Love Sonnet XVII

 I do not love you as if you were a salt rose, or topaz
or the arrow of carnations the fire shoots off.
I love you as certain dark things are to be loved, in secret, between the shadow and the soul.
I love you as the plant that never blooms but carries in itself the light of hidden flowers; thanks to your love a certain solid fragrance, risen from the earth, lives darkly in my body.
I love you without knowing how, or when, or from where.
I love you straightforwardly, without complexities or pride; So I love you because I know no other way than this: where I does not exist, nor you, so close that your hand on my chest is my hand, so close that your eyes close as I fall asleep.


by Pablo Neruda | |

If You Forget Me

 I want you to know
one thing.
You know how this is: if I look at the crystal moon, at the red branch of the slow autumn at my window, if I touch near the fire the impalpable ash or the wrinkled body of the log, everything carries me to you, as if everything that exists, aromas, light, metals, were little boats that sail toward those isles of yours that wait for me.
Well, now, if little by little you stop loving me I shall stop loving you little by little.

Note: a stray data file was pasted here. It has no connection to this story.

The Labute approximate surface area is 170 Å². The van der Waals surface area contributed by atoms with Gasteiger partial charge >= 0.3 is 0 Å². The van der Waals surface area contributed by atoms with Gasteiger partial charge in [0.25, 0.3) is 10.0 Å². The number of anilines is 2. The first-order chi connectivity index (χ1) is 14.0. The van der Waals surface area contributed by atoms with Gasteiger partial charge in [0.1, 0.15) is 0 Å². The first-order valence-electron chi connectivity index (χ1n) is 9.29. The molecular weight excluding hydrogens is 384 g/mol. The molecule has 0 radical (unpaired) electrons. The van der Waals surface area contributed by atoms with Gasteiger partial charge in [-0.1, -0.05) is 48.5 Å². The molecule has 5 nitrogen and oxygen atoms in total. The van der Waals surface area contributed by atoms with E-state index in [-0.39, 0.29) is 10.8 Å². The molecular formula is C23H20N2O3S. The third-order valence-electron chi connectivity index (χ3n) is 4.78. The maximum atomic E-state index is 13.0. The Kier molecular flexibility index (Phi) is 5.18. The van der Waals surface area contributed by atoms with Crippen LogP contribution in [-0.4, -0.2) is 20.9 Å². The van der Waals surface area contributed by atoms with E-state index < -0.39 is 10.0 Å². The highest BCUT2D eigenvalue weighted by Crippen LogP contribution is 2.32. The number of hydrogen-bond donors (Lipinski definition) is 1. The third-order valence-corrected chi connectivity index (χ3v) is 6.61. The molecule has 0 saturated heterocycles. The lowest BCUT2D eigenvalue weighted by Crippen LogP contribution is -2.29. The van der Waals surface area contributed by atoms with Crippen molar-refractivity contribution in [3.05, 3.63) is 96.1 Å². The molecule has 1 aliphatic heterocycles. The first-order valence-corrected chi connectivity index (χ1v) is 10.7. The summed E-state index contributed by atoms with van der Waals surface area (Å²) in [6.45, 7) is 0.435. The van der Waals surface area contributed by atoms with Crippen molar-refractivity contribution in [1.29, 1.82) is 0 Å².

If suddenly you forget me do not look for me, for I shall already have forgotten you.
If you think it long and mad, the wind of banners that passes through my life, and you decide to leave me at the shore of the heart where I have roots, remember that on that day, at that hour, I shall lift my arms and my roots will set off to seek another land.
But if each day, each hour, you feel that you are destined for me with implacable sweetness, if each day a flower climbs up to your lips to seek me, ah my love, ah my own, in me all that fire is repeated, in me nothing is extinguished or forgotten, my love feeds on your love, beloved, and as long as you live it will be in your arms without leaving mine


by Pablo Neruda | |

Dont Go Far Off Not Even For A Day

 Don't go far off, not even for a day, because -- 
because -- I don't know how to say it: a day is long 
and I will be waiting for you, as in an empty station 
when the trains are parked off somewhere else, asleep.
Don't leave me, even for an hour, because then the little drops of anguish will all run together, the smoke that roams looking for a home will drift into me, choking my lost heart.
Oh, may your silhouette never dissolve on the beach; may your eyelids never flutter into the empty distance.
Don't leave me for a second, my dearest, because in that moment you'll have gone so far I'll wander mazily over all the earth, asking, Will you come back? Will you leave me here, dying?


by Pablo Neruda | |

Love

 What's wrong with you, with us, 
what's happening to us? 
Ah our love is a harsh cord 
that binds us wounding us 
and if we want 
to leave our wound, 
to separate, 
it makes a new knot for us and condemns us 
to drain our blood and burn together.
What's wrong with you? I look at you and I find nothing in you but two eyes like all eyes, a mouth lost among a thousand mouths that I have kissed, more beautiful, a body just like those that have slipped beneath my body without leaving any memory.